While I was delivering the card I noticed there were children in Orla’s house (no I was not staking out her house…) Can you imagine the stories those children will tell their grandchildren about this time? They will say that their mother printed and cut up leaflets for nearly two hundred houses and that she sanitised her hands every time she popped one in a letter box. That she walked to every one of those houses letting people know they were not alone. That she went to the supermarket for her neighbours who couldn’t. That she chatted on the phone to strangers, reassuring them. I can imagine memories like that having the ability to sustain communities long after this is over. There’s a bigger prize than normality waiting for us on the other side of this.

May you be well, Mairead.

Posted in Life Story | Tagged , , , ,

Hidden Shed Treasures

(I suppose white is bright…)

And now we’re painting. Not art, no, the shed. Well it was bound to happen. I blame Eilish. She saw the old paint tins that I was storing until next year or the year after when I’d get the date right and take them to the town council car park for the toxic dump day. I never got the day right and here we are with a hidden stash of rusted paint tins. I’d never have opened them. I might have started burying them but I’d never have opened them. Eilish opened them.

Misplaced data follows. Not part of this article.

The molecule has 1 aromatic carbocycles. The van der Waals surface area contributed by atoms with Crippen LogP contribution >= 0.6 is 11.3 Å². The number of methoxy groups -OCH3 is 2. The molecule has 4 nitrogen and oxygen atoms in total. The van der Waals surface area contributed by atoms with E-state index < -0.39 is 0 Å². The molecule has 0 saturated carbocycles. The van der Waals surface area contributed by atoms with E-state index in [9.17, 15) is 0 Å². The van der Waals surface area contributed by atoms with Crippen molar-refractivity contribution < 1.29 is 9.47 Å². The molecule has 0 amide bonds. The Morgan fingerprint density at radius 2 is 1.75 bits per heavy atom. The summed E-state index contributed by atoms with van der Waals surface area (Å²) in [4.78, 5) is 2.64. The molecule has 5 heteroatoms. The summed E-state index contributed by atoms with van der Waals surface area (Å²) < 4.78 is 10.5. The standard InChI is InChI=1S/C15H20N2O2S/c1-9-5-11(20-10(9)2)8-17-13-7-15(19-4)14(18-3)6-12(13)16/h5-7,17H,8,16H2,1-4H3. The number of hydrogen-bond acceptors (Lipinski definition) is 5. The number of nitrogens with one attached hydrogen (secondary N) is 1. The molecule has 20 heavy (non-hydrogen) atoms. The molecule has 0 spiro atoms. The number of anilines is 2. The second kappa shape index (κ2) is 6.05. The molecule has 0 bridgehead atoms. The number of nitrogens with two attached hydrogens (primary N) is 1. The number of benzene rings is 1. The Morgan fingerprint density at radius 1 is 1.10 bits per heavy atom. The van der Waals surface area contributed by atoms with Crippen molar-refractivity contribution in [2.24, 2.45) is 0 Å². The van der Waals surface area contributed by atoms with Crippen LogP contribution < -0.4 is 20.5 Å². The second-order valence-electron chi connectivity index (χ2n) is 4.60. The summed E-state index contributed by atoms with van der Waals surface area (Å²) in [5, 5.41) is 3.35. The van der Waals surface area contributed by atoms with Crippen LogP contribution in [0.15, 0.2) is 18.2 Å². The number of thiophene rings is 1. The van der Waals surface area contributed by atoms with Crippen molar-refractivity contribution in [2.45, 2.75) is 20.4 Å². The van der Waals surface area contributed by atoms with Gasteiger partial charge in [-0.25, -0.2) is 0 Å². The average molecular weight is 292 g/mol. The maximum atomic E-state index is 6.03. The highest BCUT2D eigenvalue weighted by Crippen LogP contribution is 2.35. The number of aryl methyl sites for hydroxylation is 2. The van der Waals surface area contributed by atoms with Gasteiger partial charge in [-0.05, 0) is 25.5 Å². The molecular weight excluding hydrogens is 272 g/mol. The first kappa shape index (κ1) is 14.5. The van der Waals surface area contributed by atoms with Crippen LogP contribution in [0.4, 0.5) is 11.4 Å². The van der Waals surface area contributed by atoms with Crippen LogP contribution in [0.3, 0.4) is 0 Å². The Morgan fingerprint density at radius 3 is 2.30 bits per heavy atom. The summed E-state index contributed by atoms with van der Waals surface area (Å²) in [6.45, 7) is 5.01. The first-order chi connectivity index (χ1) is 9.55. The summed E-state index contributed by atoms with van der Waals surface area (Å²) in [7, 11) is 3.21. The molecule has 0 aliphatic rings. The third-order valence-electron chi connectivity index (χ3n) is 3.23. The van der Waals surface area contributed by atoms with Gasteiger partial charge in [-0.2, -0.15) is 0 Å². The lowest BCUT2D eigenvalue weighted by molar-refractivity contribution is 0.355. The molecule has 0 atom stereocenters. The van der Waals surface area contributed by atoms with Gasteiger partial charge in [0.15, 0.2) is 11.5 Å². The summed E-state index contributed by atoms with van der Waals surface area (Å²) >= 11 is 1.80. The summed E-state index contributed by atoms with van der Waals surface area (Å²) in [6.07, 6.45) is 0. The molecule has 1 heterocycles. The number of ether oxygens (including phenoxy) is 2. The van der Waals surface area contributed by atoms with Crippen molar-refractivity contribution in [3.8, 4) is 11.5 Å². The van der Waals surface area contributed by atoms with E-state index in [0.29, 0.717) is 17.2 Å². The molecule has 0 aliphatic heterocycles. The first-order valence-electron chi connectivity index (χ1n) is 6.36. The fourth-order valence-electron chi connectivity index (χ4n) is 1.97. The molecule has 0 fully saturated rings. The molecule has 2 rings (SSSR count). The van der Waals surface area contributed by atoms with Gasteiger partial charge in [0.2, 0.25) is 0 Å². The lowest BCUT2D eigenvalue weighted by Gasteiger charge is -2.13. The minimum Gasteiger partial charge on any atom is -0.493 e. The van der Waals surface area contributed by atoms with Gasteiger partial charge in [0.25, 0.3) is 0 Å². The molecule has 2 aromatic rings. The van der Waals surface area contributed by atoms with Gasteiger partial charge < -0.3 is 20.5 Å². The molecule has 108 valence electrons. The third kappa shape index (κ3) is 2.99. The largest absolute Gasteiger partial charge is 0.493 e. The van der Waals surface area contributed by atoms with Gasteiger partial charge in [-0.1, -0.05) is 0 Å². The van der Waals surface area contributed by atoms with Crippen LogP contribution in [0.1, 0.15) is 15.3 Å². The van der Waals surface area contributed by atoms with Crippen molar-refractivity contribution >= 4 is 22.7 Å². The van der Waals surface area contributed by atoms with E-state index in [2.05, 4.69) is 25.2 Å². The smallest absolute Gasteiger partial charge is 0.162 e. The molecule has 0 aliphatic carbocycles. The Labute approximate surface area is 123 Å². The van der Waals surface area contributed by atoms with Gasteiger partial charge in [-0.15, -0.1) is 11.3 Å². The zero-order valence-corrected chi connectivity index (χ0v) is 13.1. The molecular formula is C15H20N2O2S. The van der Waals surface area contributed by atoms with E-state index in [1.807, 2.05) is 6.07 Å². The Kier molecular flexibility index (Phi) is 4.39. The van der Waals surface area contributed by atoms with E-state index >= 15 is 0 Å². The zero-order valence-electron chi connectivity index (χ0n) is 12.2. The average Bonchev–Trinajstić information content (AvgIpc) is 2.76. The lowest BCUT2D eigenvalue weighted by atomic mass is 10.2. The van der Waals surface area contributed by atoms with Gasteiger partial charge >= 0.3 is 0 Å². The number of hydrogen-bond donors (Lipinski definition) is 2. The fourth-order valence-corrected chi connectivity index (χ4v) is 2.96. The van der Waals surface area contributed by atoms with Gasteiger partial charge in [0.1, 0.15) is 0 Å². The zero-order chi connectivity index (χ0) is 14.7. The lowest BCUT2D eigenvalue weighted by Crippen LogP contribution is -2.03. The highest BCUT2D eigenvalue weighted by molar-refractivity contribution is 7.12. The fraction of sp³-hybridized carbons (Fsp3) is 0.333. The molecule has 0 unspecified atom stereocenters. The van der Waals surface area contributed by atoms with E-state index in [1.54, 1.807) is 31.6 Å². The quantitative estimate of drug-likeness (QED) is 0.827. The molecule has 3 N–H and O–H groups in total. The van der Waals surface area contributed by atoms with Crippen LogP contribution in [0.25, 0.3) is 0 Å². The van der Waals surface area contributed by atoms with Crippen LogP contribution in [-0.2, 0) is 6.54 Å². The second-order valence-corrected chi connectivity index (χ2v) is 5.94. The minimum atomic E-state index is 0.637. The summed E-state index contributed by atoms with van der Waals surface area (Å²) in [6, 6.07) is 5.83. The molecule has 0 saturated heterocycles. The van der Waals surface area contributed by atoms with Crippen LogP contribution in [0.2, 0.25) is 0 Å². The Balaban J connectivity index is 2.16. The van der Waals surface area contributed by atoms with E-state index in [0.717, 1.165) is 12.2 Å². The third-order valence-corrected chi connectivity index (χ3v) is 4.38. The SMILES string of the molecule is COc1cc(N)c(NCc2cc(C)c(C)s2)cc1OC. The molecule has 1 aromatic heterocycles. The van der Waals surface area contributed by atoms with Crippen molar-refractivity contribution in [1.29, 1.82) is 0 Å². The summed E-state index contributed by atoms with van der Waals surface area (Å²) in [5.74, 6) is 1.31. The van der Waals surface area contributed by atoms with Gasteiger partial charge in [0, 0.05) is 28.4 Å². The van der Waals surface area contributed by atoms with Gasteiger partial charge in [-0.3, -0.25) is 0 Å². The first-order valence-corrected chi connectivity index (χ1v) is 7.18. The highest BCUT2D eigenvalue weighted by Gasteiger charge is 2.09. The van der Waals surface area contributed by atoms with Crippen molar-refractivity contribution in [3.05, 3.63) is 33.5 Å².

(My shine a light on Easter Saturday night… Christmas angel from Sally)

The first surprise for me was that they are not rusted on the inside. Nope, not even a little bit. The second surprise was that even though we bought them for one purpose they can be used for something else… like a shed. I know, crazy right?

(We found this in the larder… yes, we ate it… at Easter. The rule book has been burned)

Eilish painted the shed door on a day in the recent past, as I no longer know what day today is it could have been Thursday or Friday or Saturday? Then yesterday I painted one side, we are very grateful that there are only two sides accessible therefore we are more than halfway finished already.

(Long life custard… I’m not sure it means you will have a long life if you eat it but I’m willing to experiment)

I have secretly dreamed of painting the shed for years. I have. I’d see brightly coloured little sheds on Pinterest or in the paint catalogue at Woodies and I’d think, some day…the day came. If only I had been buying the paint in Woodies, a brightly coloured shed might be in my future but no, our rusting tins of paint contain only white.

We like finished.